"The ultimate aim of our research is to reveal the structural and social relationships over time between working-class Pompeian households, as well as to determine the role that sub-elites played in the shaping of the city, and to register their response to city-and Mediterranean-wide historical, political and economic developments. However, one of the larger datasets and themes of our research has been diet and the infrastructure of food consumption and food ways," Ellis said.
     
    He added that as a result of the discoveries, "The traditional vision of some mass of hapless lemmings - scrounging for whatever they can pinch from the side of a street, or huddled around a bowl of gruel - needs to be replaced by a higher fare and standard of living, at least for the urbanites in Pompeii."
     
    The university archeologists presented their discoveries on January 4 at the joint annual meeting of the Archaeological Institute of America and American Philological Association in Chicago.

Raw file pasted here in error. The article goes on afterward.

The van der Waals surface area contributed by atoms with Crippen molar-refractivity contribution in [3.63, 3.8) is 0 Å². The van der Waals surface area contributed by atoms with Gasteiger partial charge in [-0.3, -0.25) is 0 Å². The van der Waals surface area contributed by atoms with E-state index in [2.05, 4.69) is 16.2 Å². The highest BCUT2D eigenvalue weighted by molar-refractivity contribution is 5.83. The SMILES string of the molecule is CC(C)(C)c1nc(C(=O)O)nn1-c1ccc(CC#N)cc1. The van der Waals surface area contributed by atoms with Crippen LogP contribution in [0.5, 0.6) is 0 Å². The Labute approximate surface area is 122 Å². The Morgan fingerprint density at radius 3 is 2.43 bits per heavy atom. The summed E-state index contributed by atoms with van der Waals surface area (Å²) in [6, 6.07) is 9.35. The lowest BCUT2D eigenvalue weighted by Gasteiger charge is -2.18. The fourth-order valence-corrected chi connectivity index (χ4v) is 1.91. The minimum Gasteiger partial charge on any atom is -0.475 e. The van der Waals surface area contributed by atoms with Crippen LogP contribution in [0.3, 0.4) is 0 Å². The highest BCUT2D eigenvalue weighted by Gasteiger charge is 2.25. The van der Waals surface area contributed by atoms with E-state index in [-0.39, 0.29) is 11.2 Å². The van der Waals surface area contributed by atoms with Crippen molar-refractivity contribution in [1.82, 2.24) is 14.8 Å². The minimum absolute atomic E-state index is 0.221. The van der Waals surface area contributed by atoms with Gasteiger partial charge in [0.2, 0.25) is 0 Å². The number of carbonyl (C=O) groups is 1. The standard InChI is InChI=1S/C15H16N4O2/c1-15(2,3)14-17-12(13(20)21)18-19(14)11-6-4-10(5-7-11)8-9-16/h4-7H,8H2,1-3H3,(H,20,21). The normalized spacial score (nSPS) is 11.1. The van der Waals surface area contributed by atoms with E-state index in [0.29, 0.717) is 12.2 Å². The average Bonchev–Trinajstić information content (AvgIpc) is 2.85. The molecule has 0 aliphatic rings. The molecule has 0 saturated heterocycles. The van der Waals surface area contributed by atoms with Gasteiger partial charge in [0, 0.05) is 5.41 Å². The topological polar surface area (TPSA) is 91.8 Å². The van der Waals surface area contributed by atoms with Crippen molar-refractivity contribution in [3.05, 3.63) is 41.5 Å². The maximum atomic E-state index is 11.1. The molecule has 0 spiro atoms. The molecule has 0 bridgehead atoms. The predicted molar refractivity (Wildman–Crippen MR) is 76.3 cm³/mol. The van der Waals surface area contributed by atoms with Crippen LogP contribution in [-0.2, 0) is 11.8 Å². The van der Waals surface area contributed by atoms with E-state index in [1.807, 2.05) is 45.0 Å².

Editor's note: A previous version of this story did not properly reflect attribution to a University of Cincinnati press release.

    You May Like

    Native Americans Ask: What About Our Water Supply?

    They say they have been facing a dangerous water contaminant for decades - uranium – but the problem has received far less attention than water contamination by lead in Flint, Michigan

    Pakistan's President Urges Nation Not to Celebrate Valentine's Day

    Mamnoon Hussain criticizes Valentine's Day, which falls on Sunday this year, as a Western import that threatens to undermine the Islamic values of Pakistan